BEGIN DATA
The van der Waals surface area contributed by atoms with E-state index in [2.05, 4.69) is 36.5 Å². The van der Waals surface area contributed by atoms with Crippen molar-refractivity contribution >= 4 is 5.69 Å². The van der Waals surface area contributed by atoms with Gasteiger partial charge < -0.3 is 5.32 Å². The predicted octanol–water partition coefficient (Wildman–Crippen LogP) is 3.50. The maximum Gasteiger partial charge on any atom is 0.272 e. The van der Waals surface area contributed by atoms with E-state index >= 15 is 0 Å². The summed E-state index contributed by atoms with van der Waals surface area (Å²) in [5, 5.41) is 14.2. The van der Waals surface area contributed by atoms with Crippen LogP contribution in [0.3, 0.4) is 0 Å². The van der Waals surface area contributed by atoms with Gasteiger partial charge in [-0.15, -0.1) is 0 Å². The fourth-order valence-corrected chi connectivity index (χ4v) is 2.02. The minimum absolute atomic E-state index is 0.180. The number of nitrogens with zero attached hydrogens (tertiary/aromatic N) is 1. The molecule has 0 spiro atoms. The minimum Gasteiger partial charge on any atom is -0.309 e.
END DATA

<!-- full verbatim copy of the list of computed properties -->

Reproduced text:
The van der Waals surface area contributed by atoms with E-state index in [2.05, 4.69) is 36.5 Å². The van der Waals surface area contributed by atoms with Crippen molar-refractivity contribution >= 4 is 5.69 Å². The van der Waals surface area contributed by atoms with Gasteiger partial charge < -0.3 is 5.32 Å². The predicted octanol–water partition coefficient (Wildman–Crippen LogP) is 3.50. The maximum Gasteiger partial charge on any atom is 0.272 e. The van der Waals surface area contributed by atoms with E-state index >= 15 is 0 Å². The summed E-state index contributed by atoms with van der Waals surface area (Å²) in [5, 5.41) is 14.2. The van der Waals surface area contributed by atoms with Crippen LogP contribution in [0.3, 0.4) is 0 Å². The van der Waals surface area contributed by atoms with Gasteiger partial charge in [-0.15, -0.1) is 0 Å². The fourth-order valence-corrected chi connectivity index (χ4v) is 2.02. The minimum absolute atomic E-state index is 0.180. The number of nitrogens with zero attached hydrogens (tertiary/aromatic N) is 1. The molecule has 0 spiro atoms. The minimum Gasteiger partial charge on any atom is -0.309 e.